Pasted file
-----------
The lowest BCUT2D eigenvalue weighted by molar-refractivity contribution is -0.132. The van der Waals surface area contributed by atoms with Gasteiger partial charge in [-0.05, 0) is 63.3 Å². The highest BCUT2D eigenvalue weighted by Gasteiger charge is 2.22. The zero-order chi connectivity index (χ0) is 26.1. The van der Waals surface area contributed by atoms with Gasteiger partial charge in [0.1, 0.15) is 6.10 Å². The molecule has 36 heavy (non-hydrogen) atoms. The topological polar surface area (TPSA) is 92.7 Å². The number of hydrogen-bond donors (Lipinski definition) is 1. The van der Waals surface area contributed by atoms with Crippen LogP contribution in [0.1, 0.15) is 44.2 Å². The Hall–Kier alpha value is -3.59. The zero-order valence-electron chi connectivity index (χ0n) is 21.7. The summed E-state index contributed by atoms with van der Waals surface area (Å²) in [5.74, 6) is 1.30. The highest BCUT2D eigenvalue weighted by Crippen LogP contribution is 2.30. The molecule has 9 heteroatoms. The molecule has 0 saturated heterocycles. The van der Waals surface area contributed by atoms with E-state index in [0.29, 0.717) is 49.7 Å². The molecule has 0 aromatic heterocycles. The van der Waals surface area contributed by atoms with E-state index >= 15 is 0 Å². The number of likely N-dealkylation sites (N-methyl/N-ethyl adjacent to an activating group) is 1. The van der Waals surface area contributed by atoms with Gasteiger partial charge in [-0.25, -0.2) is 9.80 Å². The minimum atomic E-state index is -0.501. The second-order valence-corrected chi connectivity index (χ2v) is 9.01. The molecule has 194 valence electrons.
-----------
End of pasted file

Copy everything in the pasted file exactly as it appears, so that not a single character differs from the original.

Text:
The lowest BCUT2D eigenvalue weighted by molar-refractivity contribution is -0.132. The van der Waals surface area contributed by atoms with Gasteiger partial charge in [-0.05, 0) is 63.3 Å². The highest BCUT2D eigenvalue weighted by Gasteiger charge is 2.22. The zero-order chi connectivity index (χ0) is 26.1. The van der Waals surface area contributed by atoms with Gasteiger partial charge in [0.1, 0.15) is 6.10 Å². The molecule has 36 heavy (non-hydrogen) atoms. The topological polar surface area (TPSA) is 92.7 Å². The number of hydrogen-bond donors (Lipinski definition) is 1. The van der Waals surface area contributed by atoms with Crippen LogP contribution in [0.1, 0.15) is 44.2 Å². The Hall–Kier alpha value is -3.59. The zero-order valence-electron chi connectivity index (χ0n) is 21.7. The summed E-state index contributed by atoms with van der Waals surface area (Å²) in [5.74, 6) is 1.30. The highest BCUT2D eigenvalue weighted by Crippen LogP contribution is 2.30. The molecule has 9 heteroatoms. The molecule has 0 saturated heterocycles. The van der Waals surface area contributed by atoms with E-state index in [0.29, 0.717) is 49.7 Å². The molecule has 0 aromatic heterocycles. The van der Waals surface area contributed by atoms with E-state index >= 15 is 0 Å². The number of likely N-dealkylation sites (N-methyl/N-ethyl adjacent to an activating group) is 1. The van der Waals surface area contributed by atoms with Gasteiger partial charge in [-0.25, -0.2) is 9.80 Å². The minimum atomic E-state index is -0.501. The second-order valence-corrected chi connectivity index (χ2v) is 9.01. The molecule has 194 valence electrons.